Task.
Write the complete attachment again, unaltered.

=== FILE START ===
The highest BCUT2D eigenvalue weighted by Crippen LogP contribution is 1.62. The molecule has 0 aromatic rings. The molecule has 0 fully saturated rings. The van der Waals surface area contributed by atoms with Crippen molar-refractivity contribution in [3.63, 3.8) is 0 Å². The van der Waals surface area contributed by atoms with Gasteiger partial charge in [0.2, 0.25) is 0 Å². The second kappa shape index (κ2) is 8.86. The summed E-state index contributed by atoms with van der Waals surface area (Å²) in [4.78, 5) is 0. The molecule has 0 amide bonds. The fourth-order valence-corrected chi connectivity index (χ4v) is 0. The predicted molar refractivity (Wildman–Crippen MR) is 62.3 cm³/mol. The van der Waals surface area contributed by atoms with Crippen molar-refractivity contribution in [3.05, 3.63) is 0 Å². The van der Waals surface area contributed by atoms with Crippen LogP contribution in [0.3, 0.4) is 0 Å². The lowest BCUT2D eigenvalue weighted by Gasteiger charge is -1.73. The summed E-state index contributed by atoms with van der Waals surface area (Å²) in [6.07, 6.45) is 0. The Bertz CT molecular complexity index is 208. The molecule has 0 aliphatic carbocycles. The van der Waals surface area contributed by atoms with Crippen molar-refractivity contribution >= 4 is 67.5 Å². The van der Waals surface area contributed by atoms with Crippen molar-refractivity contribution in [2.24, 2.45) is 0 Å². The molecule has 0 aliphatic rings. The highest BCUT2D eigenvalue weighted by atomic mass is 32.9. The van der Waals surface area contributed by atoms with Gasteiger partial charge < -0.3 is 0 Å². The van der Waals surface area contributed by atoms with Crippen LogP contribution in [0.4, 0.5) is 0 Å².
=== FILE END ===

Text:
The highest BCUT2D eigenvalue weighted by Crippen LogP contribution is 1.62. The molecule has 0 aromatic rings. The molecule has 0 fully saturated rings. The van der Waals surface area contributed by atoms with Crippen molar-refractivity contribution in [3.63, 3.8) is 0 Å². The van der Waals surface area contributed by atoms with Gasteiger partial charge in [0.2, 0.25) is 0 Å². The second kappa shape index (κ2) is 8.86. The summed E-state index contributed by atoms with van der Waals surface area (Å²) in [4.78, 5) is 0. The molecule has 0 amide bonds. The fourth-order valence-corrected chi connectivity index (χ4v) is 0. The predicted molar refractivity (Wildman–Crippen MR) is 62.3 cm³/mol. The van der Waals surface area contributed by atoms with Crippen molar-refractivity contribution in [3.05, 3.63) is 0 Å². The van der Waals surface area contributed by atoms with Crippen LogP contribution in [0.3, 0.4) is 0 Å². The lowest BCUT2D eigenvalue weighted by Gasteiger charge is -1.73. The summed E-state index contributed by atoms with van der Waals surface area (Å²) in [6.07, 6.45) is 0. The Bertz CT molecular complexity index is 208. The molecule has 0 aliphatic carbocycles. The van der Waals surface area contributed by atoms with Crippen molar-refractivity contribution >= 4 is 67.5 Å². The van der Waals surface area contributed by atoms with Crippen molar-refractivity contribution in [2.24, 2.45) is 0 Å². The molecule has 0 aliphatic rings. The highest BCUT2D eigenvalue weighted by atomic mass is 32.9. The van der Waals surface area contributed by atoms with Gasteiger partial charge < -0.3 is 0 Å². The van der Waals surface area contributed by atoms with Crippen LogP contribution in [0.4, 0.5) is 0 Å².